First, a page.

BuzzFeed has become popular via incoherent articles, vapid lists and heaps and heaps of cat gifs. It is the very definition of clickbait. The site’s editor-in-chief, Ben Smith, doesn’t see it that way. Smith says that BuzzFeed doesn’t do clickbait. Take a moment to soak that in.
The best part of Smith’s article isn’t that he had the nerve to even write such a piece, but that he tried to define clickbait articles in a way that excluded the site. According to Smith, clickbait articles are those with so-called “curiosity gap” headlines. You know the type: “This girl thought she lost her dog. You won’t believe what happens next.”
This is true. That is one type of clickbait. And that’s why Smith uses it as the prime example — so he can position BuzzFeed as “above” that type of thing:
Great headlines, meanwhile, tell you a lot about what you’re going to read, and persuade you to click because you know you’ll find a story that will satisfy your interest. The lists that BuzzFeed has long been known for are, as list titles tend to be, extremely direct; ’31 Genius Hacks For Your Elementary School Art Class’ is just that.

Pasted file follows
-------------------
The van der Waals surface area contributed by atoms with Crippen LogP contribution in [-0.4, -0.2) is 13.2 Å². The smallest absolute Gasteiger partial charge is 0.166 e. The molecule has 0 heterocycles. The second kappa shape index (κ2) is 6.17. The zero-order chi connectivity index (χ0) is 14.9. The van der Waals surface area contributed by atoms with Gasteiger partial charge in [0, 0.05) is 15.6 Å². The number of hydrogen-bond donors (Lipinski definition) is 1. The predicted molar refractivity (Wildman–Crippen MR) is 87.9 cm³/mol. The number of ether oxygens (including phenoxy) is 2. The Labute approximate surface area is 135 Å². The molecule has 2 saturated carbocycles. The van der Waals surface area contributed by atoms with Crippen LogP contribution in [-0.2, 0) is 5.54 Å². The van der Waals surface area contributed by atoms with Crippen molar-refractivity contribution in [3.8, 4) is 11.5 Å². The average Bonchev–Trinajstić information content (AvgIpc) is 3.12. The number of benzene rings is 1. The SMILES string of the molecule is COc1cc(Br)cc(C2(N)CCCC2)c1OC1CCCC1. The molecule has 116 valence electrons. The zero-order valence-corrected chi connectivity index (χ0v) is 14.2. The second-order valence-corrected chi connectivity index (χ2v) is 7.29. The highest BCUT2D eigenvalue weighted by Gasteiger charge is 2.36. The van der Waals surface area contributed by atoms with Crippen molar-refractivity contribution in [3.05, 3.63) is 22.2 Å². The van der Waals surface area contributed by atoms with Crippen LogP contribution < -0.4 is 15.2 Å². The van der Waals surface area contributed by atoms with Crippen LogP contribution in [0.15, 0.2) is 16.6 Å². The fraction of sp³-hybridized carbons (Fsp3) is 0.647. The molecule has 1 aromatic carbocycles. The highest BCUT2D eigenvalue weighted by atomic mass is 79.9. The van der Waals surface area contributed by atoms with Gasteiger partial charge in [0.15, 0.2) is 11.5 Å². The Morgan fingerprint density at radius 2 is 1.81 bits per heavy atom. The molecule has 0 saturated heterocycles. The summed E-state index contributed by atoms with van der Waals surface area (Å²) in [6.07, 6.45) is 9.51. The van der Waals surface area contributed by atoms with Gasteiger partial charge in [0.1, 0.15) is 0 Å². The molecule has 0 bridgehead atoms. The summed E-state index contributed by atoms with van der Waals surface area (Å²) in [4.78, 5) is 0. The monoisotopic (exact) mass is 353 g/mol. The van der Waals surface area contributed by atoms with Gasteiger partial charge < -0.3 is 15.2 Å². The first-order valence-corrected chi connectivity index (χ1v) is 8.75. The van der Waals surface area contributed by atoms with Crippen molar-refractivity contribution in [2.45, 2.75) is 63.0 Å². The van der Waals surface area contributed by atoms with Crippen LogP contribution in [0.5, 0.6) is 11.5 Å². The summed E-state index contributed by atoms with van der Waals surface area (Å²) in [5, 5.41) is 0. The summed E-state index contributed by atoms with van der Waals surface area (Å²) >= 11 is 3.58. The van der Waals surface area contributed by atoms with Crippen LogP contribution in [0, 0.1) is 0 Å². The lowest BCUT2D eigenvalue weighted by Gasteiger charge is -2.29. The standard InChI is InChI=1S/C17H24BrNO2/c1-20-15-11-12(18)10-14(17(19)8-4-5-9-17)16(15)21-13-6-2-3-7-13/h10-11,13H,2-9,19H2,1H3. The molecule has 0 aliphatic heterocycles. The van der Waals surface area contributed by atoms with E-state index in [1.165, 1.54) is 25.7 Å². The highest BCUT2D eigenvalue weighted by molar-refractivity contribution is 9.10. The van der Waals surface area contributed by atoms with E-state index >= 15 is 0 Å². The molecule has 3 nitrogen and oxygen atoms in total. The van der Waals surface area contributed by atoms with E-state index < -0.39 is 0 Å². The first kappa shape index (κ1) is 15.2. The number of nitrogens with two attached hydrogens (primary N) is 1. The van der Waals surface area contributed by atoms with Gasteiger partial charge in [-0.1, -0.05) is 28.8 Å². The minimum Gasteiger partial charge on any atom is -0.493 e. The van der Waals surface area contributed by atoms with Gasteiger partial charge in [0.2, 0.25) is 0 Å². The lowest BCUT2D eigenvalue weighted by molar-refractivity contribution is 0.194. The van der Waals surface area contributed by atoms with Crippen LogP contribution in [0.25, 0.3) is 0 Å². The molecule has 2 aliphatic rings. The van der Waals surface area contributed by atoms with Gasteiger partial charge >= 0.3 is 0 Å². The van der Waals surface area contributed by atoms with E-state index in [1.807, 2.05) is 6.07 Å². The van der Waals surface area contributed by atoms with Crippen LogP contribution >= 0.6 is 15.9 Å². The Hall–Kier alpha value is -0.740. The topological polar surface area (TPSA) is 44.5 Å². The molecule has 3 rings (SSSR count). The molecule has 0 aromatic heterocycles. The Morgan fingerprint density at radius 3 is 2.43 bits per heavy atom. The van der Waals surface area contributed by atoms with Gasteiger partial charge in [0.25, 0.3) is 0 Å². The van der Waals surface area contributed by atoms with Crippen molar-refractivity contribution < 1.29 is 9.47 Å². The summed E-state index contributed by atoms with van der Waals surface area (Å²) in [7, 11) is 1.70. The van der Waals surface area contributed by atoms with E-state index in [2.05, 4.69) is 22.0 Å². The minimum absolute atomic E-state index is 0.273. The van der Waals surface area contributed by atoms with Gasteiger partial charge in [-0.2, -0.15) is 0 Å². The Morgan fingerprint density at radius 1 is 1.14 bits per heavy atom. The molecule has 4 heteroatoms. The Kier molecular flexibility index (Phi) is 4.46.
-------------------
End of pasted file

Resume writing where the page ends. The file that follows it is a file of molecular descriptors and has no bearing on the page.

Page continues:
What Smith hilariously ignores is that this headline is also clickbait. There are “genius” hacks available to you, all you have to do is click! Then of course, once the reader clicks, they are treated to 31 items that stretch the definition of “genius” to its limits.
If Smith was honest, he’d admit that clickbait can be many things and BuzzFeed indulges in all of them. All the time. The mere fact that Smith felt the need to compose an article saying “We don’t do clickbait” is because that’s all BuzzFeed does. Smith knows it; everyone knows it. Shit is always shit. It still stinks even if you want to call it something else.